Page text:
Governor Ducey gets vaccine as Arizona coronavirus death toll tops 16,000

Arizona Gov. Doug Ducey on Tuesday received a vaccination against COVID-19 with the state health director administering the shot at a mass vaccination site in Glendale a day after the state allowed people as young as age 55 to get the vaccine.

The governor tweeted photos after he got the first of two needed shots during an unannounced visit to State Farm Stadium. The 56-year-old Republican previously said he would not "jump the line" to take a coronavirus vaccine but would wait until it was his turn.

Ducey’s inoculation came as Arizona’s COVID-19 death toll surpassed 16,000 on March 2 and the state reported 81 additional deaths and 849 additional confirmed infection cases. The daily increase in newly confirmed cases was the smallest in three months.

The latest figures reported by the state Department of Health Services increased the state’s pandemic totals to 818,670 confirmed cases and 16,080 deaths.

The state’s seven-day rolling averages of daily new cases and daily deaths sank over the past two weeks, while the number of COVID-19 hospitalizations also continued to drop.

The rolling average of daily new cases dropped from 2,245.9 on Feb. 15 to 1,192.4 on Monday and the rolling average of daily deaths declined from 131.9 to 79.7 during the same period, according to The COVID Tracking Project data.

As of Monday, 1,202 COVID-19 patients occupied Arizona hospital inpatient beds, the lowest number since Nov. 7 and down from the pandemic high of 5,802 set on Jan. 11.

The number of infections is thought to be far higher than reported because many people have not been tested, and studies suggest people can be infected with the virus without feeling sick.

MORE: How to sign up and schedule a COVID-19 vaccine appointment

In another development, a Yuma County official said Monday that Arizona in mid-March may open a state-run COVID-19 vaccination site at the Yuma Civic Center.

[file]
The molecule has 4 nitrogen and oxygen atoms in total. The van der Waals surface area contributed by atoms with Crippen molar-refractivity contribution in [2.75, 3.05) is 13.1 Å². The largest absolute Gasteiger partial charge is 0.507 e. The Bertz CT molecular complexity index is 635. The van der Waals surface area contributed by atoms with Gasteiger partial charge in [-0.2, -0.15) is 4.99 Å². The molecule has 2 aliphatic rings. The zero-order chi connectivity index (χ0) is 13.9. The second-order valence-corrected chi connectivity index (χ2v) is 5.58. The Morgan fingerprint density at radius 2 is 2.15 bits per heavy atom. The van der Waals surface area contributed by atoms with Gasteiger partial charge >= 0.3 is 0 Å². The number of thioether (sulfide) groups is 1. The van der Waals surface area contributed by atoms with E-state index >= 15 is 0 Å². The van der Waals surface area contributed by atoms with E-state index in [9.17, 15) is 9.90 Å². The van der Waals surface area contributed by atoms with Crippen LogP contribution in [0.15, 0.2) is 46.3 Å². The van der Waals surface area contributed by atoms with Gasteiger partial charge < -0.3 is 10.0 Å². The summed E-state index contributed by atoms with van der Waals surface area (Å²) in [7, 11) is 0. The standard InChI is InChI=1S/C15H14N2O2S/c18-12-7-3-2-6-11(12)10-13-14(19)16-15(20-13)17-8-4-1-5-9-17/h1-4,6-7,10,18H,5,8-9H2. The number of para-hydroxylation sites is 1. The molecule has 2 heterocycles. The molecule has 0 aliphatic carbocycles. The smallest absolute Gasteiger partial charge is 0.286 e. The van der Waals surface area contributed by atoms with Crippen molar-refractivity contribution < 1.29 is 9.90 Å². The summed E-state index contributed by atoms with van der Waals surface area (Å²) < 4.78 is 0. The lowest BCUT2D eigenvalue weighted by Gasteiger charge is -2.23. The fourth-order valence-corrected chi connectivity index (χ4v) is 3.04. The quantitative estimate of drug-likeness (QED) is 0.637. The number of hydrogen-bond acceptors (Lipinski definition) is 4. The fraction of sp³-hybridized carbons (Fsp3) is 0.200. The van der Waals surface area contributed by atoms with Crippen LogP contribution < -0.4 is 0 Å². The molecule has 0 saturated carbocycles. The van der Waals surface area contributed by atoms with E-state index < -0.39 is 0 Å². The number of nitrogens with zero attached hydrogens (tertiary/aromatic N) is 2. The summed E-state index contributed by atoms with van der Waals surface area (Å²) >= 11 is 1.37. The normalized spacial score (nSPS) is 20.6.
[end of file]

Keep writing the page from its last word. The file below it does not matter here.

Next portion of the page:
The county official, Emergency Management Director Tony Badilla, met Friday with state Department of Emergency Management and Military Affairs officials and city police and fire officials, the Yuma Sun reported.

The state now operates vaccination sites in metro Phoenix and in Tucson.

The state announced Monday that it was opening vaccinations to people ages 55 and older while also allowing front-line essential workers to get the vaccine.

The state plans to release 50,000 new vaccination appointments at State Farm Stadium and Phoenix Municipal Stadium at noon on Tuesday. Vaccines for those age 55 and up will also be available at pharmacies and federally qualified health centers participating in federal vaccination programs.

"This vaccine is safe, effective and free," Ducey said in a statement. "I’m proud to join the more than 1.2 million Arizonans who have already received the vaccine, and I encourage everyone who is eligible to sign up for a vaccination appointment. It’s the best way you can protect yourself and your family, while getting our kids back to school and bringing jobs back to Arizona."

MORE: Arizonans 55 and older now eligible for COVID-19 vaccine

In order to protect yourself from a possible infection, the CDC recommends: 

  • Avoid close contact with people who are sick.
  • Avoid touching your eyes, nose, and mouth.
  • Stay home when you are sick.
  • Cover your cough or sneeze with a tissue, then throw the tissue in the trash.
  • Clean and disinfect frequently touched objects and surfaces using a regular household cleaning spray or wipe.
  • Cover your mouth and nose with a cloth face cover when around others
  • Wash your hands often with soap and water for at least 20 seconds, especially after going to the bathroom; before eating; and after blowing your nose, coughing, or sneezing.
  • Monitor your health daily

Continuing Coverage of the COVID-19 pandemic: 

Coronavirus in Arizona: Latest case numbers

MORE: Maricopa County COVID-19 vaccine status updates

MORE: Arizona Dept. of Health COVID-19 vaccine prioritization

Symptoms for coronavirus COVID-19 include fever, coughing, and shortness of breath. These, of course, are similar to the common cold and flu. 

Expect a common cold to start out with a sore or scratchy throat, cough, runny and/or stuffy nose. Flu symptoms are more intense and usually come on suddenly, and can include a high fever. 

Symptoms of COVID-19 may appear more slowly. They usually include fever, a dry cough and noticeable shortness of breath, according to the World Health Organization. A minority of cases develop pneumonia, and the disease is especially worrisome for the elderly and those with other medical problems such as high blood pressure, obesity, diabetes or heart conditions.

RELATED: Is it the flu, a cold or COVID-19? Different viruses present similar symptoms

To protect yourself, wash your hands well and often, keep them away from your face, and avoid crowds and standing close to people.

And if you do find yourself showing any of these flu or coronavirus symptoms - don't go straight to your doctor's office. That just risks making more people sick, officials urge. Call ahead, and ask if you need to be seen and where.